California Divorce FAQ’s

Six months in the State of California from the time your spouse is served.

Yes, depending upon what property and income you have or family support arrangements you have agreed to with your spouse.  As with any major financial decisions, you should consult a tax expert before entering into a Marital Settlement Agreement.

You may reconcile at any time prior to your final dissolution of judgment being finalized with the court.  Nothing can be finalized in less than six months from the date of service.

The date of  separation is significant.  Income and assets accumulated by either spouse after the date of separation become their own separate property so long as the spouses live apart and do not intend to reunite.

No, a debt incurred as a joint obligation remains a joint obligation even though the debt may be assigned to one party in a divorce action. The court has no authority to alter a community debt agreement with a creditor even though you may have agreed to divide your bills between you and continue making payments. If possible, you should close out your joint accounts or reapply in your own name to avoid credit issues in the future.

If you have a long-term marriage with assets, debts and/or children, you would need to file a regular Dissolution of Marriage. The same six-month time period is involved and the same filing fees, but this type of proceeding involves court orders such as spousal support, child support, visitation, division of community property, marital agreements and more to be approved by the judge.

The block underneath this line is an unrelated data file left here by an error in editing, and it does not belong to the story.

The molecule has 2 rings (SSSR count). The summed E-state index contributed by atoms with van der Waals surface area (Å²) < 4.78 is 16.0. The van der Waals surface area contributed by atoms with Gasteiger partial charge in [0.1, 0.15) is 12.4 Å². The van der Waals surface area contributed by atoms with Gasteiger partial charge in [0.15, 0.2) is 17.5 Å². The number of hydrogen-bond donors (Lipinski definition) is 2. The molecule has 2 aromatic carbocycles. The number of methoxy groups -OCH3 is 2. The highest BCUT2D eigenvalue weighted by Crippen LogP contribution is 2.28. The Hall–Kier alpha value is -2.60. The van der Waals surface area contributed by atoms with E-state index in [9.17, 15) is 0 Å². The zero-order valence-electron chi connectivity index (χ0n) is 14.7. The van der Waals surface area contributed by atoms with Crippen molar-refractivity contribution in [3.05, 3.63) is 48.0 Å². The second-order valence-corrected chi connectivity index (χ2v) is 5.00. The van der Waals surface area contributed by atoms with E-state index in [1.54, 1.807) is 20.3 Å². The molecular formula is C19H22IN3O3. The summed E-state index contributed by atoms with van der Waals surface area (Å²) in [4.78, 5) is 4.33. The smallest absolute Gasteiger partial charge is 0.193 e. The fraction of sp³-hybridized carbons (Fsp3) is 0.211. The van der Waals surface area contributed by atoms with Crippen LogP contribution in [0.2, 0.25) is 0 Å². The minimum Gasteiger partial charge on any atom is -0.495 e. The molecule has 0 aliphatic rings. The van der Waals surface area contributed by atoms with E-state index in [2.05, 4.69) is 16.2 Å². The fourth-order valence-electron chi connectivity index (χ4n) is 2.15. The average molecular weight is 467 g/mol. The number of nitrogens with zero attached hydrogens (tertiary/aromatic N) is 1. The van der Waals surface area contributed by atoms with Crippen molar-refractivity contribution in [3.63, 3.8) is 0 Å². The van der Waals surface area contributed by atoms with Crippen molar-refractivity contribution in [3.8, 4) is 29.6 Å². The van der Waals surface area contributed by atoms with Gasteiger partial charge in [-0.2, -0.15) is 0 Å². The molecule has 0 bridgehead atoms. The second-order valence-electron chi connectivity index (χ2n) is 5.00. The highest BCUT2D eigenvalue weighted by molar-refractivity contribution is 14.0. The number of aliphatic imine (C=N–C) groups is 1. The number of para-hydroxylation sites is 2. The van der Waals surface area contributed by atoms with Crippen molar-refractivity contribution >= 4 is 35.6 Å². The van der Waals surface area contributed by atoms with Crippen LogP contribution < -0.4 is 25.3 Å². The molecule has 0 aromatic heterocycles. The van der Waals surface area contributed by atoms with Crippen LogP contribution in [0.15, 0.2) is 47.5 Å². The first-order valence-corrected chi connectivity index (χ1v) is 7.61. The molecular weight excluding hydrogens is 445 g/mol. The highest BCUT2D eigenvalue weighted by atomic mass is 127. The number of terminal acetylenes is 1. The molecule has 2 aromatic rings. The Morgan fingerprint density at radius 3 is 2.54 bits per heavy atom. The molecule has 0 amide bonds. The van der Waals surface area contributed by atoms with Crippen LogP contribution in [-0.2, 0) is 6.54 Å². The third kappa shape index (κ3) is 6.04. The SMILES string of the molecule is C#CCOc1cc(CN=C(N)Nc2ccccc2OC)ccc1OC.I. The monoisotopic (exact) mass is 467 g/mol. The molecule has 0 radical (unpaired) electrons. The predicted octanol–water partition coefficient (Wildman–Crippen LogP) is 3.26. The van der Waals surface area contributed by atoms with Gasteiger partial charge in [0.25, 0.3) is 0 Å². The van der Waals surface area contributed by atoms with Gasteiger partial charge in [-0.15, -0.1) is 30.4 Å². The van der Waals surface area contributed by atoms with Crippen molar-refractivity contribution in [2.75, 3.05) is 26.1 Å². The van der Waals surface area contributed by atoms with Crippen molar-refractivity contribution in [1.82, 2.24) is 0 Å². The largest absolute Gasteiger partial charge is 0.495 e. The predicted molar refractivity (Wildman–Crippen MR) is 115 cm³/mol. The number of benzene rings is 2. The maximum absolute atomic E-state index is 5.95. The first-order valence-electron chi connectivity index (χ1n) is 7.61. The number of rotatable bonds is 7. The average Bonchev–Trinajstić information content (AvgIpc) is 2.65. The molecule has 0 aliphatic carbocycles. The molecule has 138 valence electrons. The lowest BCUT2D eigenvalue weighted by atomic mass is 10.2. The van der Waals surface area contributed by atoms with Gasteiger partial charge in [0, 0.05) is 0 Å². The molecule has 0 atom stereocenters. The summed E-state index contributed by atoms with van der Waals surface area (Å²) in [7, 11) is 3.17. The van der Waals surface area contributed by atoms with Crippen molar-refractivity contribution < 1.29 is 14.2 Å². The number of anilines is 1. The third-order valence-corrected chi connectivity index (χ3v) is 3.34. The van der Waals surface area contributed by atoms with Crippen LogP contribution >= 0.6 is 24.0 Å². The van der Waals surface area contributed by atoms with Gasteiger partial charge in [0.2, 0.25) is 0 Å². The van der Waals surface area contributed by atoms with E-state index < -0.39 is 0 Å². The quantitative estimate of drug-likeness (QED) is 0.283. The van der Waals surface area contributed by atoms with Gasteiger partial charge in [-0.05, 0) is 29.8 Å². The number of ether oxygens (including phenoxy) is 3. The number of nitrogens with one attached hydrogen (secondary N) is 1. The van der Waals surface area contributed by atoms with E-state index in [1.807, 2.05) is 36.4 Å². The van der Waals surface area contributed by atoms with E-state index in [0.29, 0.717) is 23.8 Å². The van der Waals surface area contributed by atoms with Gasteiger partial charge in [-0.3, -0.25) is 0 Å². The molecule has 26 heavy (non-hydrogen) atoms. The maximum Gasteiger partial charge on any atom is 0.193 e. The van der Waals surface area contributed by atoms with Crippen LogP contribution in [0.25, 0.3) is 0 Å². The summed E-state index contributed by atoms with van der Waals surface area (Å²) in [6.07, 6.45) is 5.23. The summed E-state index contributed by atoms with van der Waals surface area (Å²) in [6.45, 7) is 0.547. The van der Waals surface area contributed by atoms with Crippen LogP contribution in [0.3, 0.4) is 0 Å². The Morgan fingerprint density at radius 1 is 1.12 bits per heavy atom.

An annulment is distinct from divorce in that it claims the marriage never legally existed.  With a divorce, the marriage is legally recognized and is valid in the eyes of the law.  To determine whether you have legal grounds for an annulment, it is always recommended you seek the advice of an attorney before proceeding to file for an annulment.

A legal separation does not terminate a marriage.  Legal separations are for people who want to live apart but want to legally determine property issues, money issues and make parenting decisions without terminating the marriage.  Religion is a main reason someone may choose to file for a legal separation. There is no residency
requirement to file for a legal separation.  At a later date and assuming residency requirements are established, the parties may elect to file an amended petition for dissolution of marriage.

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